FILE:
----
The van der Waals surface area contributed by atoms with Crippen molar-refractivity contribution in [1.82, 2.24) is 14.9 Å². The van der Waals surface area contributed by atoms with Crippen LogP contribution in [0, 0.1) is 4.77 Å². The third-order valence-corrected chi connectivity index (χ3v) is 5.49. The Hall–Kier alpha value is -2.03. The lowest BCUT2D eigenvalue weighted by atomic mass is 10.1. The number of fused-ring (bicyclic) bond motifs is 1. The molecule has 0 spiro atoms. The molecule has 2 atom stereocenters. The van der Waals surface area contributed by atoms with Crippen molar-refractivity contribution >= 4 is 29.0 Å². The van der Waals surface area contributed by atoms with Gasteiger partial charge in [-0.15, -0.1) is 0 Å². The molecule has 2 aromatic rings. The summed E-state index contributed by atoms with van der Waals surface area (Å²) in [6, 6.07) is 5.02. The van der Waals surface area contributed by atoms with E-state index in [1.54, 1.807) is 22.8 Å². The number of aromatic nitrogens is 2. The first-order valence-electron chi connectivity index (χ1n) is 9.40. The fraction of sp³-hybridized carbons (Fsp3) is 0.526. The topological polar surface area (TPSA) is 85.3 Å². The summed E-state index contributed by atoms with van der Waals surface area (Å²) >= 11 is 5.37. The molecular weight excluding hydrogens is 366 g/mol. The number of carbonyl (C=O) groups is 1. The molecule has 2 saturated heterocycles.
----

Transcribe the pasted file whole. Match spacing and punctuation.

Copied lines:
The van der Waals surface area contributed by atoms with Crippen molar-refractivity contribution in [1.82, 2.24) is 14.9 Å². The van der Waals surface area contributed by atoms with Crippen LogP contribution in [0, 0.1) is 4.77 Å². The third-order valence-corrected chi connectivity index (χ3v) is 5.49. The Hall–Kier alpha value is -2.03. The lowest BCUT2D eigenvalue weighted by atomic mass is 10.1. The number of fused-ring (bicyclic) bond motifs is 1. The molecule has 0 spiro atoms. The molecule has 2 atom stereocenters. The van der Waals surface area contributed by atoms with Crippen molar-refractivity contribution >= 4 is 29.0 Å². The van der Waals surface area contributed by atoms with Gasteiger partial charge in [-0.15, -0.1) is 0 Å². The molecule has 2 aromatic rings. The summed E-state index contributed by atoms with van der Waals surface area (Å²) in [6, 6.07) is 5.02. The van der Waals surface area contributed by atoms with E-state index in [1.54, 1.807) is 22.8 Å². The number of aromatic nitrogens is 2. The first-order valence-electron chi connectivity index (χ1n) is 9.40. The fraction of sp³-hybridized carbons (Fsp3) is 0.526. The topological polar surface area (TPSA) is 85.3 Å². The summed E-state index contributed by atoms with van der Waals surface area (Å²) >= 11 is 5.37. The molecular weight excluding hydrogens is 366 g/mol. The number of carbonyl (C=O) groups is 1. The molecule has 2 saturated heterocycles.